The Hobbit, or, There and Back Again
by J.R.R. Tolkien
The Lord of the Eagles
The Lord of the Eagles is a classic example of a deus ex machina. When a writer gets himself into a corner, having created a seemingly unsolvable problem, the deus ex machina is the thing that magically comes in to save the day – often out of the blue. In Tolkien's case, the problem he's created is that the dwarves, Gandalf, and Bilbo are all stranded at the top of a bunch of burning pine trees while goblins and Wargs dance at the foot of the trees. How in the world are they supposed to get down? The answer is, they don't go down; they go up. The Lord of the Eagles hears "uproar" in the forest and is "filled with curiosity to know what was afoot" (6.69).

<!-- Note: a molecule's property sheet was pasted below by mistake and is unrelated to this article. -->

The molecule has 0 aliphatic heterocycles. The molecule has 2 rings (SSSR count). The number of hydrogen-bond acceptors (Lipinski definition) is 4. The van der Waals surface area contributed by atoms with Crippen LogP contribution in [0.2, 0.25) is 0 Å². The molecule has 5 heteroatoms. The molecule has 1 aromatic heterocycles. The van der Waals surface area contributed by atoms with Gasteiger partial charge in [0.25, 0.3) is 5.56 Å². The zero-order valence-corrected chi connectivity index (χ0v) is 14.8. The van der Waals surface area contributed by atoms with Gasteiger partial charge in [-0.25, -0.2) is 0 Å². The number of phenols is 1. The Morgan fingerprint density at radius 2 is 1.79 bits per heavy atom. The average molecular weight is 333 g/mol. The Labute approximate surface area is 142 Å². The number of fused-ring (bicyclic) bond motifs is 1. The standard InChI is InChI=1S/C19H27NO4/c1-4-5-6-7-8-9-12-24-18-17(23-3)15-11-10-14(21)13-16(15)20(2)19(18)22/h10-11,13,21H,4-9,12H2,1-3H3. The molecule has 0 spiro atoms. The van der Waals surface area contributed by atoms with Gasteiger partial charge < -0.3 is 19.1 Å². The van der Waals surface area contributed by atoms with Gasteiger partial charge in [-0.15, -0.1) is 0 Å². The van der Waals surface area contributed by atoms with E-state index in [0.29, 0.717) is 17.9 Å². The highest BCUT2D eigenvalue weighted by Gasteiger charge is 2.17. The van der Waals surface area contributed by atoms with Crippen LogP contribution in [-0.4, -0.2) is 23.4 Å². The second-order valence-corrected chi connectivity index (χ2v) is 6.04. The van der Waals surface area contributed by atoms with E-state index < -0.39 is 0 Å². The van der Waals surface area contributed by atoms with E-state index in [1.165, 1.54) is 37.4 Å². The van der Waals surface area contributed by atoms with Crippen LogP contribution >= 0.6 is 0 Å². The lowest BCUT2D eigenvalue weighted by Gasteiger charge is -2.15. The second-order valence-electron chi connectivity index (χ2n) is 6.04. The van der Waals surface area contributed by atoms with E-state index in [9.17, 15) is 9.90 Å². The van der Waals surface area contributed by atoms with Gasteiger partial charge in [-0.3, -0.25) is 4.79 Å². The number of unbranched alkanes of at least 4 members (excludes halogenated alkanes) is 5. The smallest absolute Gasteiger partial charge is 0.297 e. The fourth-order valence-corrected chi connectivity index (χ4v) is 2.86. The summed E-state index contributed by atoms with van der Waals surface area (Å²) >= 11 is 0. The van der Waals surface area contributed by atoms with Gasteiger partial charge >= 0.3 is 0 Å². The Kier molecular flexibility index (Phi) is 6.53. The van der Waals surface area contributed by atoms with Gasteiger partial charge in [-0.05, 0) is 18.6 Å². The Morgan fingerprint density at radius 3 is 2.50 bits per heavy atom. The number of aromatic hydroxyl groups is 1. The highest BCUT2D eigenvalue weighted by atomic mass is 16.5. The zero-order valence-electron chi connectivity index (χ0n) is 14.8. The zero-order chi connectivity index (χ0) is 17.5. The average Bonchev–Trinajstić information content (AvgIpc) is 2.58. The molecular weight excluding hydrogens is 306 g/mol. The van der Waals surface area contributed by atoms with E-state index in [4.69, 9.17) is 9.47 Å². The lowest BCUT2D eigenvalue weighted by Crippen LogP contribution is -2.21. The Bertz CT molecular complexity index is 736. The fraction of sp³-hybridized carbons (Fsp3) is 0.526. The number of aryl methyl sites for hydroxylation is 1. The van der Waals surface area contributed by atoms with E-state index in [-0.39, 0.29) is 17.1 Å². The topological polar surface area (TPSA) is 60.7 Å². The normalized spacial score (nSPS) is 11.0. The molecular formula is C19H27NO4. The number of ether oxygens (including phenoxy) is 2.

The Eagles are "proud and strong and noble-hearted" (6.68) and not overly-fond of goblins, so when they see the dwarves & co. in distress, the Eagles swoop in and save the day. They do the same thing at the end of the novel as well, with the Battle of Five Armies. When things look to be going poorly for the humans, dwarves, and elves, the Eagles fly in and save the day. So the Eagles definitely keep the plot moving in the direction Tolkien needs it to go. But they don't have a lot of character depth or complexity otherwise.